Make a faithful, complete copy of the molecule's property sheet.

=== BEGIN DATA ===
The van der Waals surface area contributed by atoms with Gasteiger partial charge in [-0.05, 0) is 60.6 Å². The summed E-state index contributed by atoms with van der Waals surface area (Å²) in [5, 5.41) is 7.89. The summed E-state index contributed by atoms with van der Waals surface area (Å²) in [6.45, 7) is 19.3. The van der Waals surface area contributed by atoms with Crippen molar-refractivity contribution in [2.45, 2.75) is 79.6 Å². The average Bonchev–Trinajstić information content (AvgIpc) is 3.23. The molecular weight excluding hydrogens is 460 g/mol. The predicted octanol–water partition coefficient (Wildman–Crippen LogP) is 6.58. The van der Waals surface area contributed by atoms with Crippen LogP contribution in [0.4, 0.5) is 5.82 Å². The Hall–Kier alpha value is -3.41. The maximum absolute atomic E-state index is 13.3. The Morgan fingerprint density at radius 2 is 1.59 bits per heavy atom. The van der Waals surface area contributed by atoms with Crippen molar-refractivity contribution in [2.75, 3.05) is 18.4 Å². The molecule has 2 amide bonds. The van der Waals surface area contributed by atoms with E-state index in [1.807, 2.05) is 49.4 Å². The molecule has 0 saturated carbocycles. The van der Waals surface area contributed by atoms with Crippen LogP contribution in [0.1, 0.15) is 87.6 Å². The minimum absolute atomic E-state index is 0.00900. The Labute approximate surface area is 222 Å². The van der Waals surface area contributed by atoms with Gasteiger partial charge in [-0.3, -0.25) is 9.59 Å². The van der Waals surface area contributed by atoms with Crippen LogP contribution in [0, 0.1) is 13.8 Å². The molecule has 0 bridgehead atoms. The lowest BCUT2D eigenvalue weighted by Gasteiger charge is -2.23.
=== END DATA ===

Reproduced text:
The van der Waals surface area contributed by atoms with Gasteiger partial charge in [-0.05, 0) is 60.6 Å². The summed E-state index contributed by atoms with van der Waals surface area (Å²) in [5, 5.41) is 7.89. The summed E-state index contributed by atoms with van der Waals surface area (Å²) in [6.45, 7) is 19.3. The van der Waals surface area contributed by atoms with Crippen molar-refractivity contribution in [2.45, 2.75) is 79.6 Å². The average Bonchev–Trinajstić information content (AvgIpc) is 3.23. The molecular weight excluding hydrogens is 460 g/mol. The predicted octanol–water partition coefficient (Wildman–Crippen LogP) is 6.58. The van der Waals surface area contributed by atoms with Crippen LogP contribution in [0.4, 0.5) is 5.82 Å². The Hall–Kier alpha value is -3.41. The maximum absolute atomic E-state index is 13.3. The Morgan fingerprint density at radius 2 is 1.59 bits per heavy atom. The van der Waals surface area contributed by atoms with Crippen molar-refractivity contribution in [2.75, 3.05) is 18.4 Å². The molecule has 2 amide bonds. The van der Waals surface area contributed by atoms with E-state index in [1.807, 2.05) is 49.4 Å². The molecule has 0 saturated carbocycles. The van der Waals surface area contributed by atoms with Crippen LogP contribution in [0.1, 0.15) is 87.6 Å². The minimum absolute atomic E-state index is 0.00900. The Labute approximate surface area is 222 Å². The van der Waals surface area contributed by atoms with Gasteiger partial charge in [-0.3, -0.25) is 9.59 Å². The van der Waals surface area contributed by atoms with Crippen LogP contribution in [0, 0.1) is 13.8 Å². The molecule has 0 bridgehead atoms. The lowest BCUT2D eigenvalue weighted by Gasteiger charge is -2.23.